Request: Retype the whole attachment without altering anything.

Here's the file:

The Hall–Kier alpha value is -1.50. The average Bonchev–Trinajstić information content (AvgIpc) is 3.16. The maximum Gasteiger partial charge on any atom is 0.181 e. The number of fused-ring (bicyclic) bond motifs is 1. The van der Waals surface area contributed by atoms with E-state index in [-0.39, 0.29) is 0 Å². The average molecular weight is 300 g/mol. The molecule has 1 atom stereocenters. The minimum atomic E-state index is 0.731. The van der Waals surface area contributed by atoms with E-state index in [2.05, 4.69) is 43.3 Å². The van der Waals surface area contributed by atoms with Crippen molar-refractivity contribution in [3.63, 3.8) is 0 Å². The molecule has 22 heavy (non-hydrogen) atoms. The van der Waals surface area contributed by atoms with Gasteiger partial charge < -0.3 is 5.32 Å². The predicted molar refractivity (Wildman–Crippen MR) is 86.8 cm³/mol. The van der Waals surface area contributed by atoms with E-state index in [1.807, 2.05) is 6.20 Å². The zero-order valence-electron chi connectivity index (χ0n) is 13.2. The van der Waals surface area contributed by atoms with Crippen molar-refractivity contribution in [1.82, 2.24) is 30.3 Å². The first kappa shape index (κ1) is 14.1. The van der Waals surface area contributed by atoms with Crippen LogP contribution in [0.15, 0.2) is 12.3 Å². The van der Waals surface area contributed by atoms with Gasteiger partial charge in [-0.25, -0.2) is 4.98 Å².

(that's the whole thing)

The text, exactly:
The Hall–Kier alpha value is -1.50. The average Bonchev–Trinajstić information content (AvgIpc) is 3.16. The maximum Gasteiger partial charge on any atom is 0.181 e. The number of fused-ring (bicyclic) bond motifs is 1. The van der Waals surface area contributed by atoms with E-state index in [-0.39, 0.29) is 0 Å². The average molecular weight is 300 g/mol. The molecule has 1 atom stereocenters. The minimum atomic E-state index is 0.731. The van der Waals surface area contributed by atoms with E-state index in [2.05, 4.69) is 43.3 Å². The van der Waals surface area contributed by atoms with Crippen molar-refractivity contribution in [3.63, 3.8) is 0 Å². The molecule has 22 heavy (non-hydrogen) atoms. The van der Waals surface area contributed by atoms with Gasteiger partial charge < -0.3 is 5.32 Å². The predicted molar refractivity (Wildman–Crippen MR) is 86.8 cm³/mol. The van der Waals surface area contributed by atoms with E-state index in [1.807, 2.05) is 6.20 Å². The zero-order valence-electron chi connectivity index (χ0n) is 13.2. The van der Waals surface area contributed by atoms with Crippen molar-refractivity contribution in [1.82, 2.24) is 30.3 Å². The first kappa shape index (κ1) is 14.1. The van der Waals surface area contributed by atoms with Crippen LogP contribution in [0.15, 0.2) is 12.3 Å². The van der Waals surface area contributed by atoms with Gasteiger partial charge in [-0.25, -0.2) is 4.98 Å².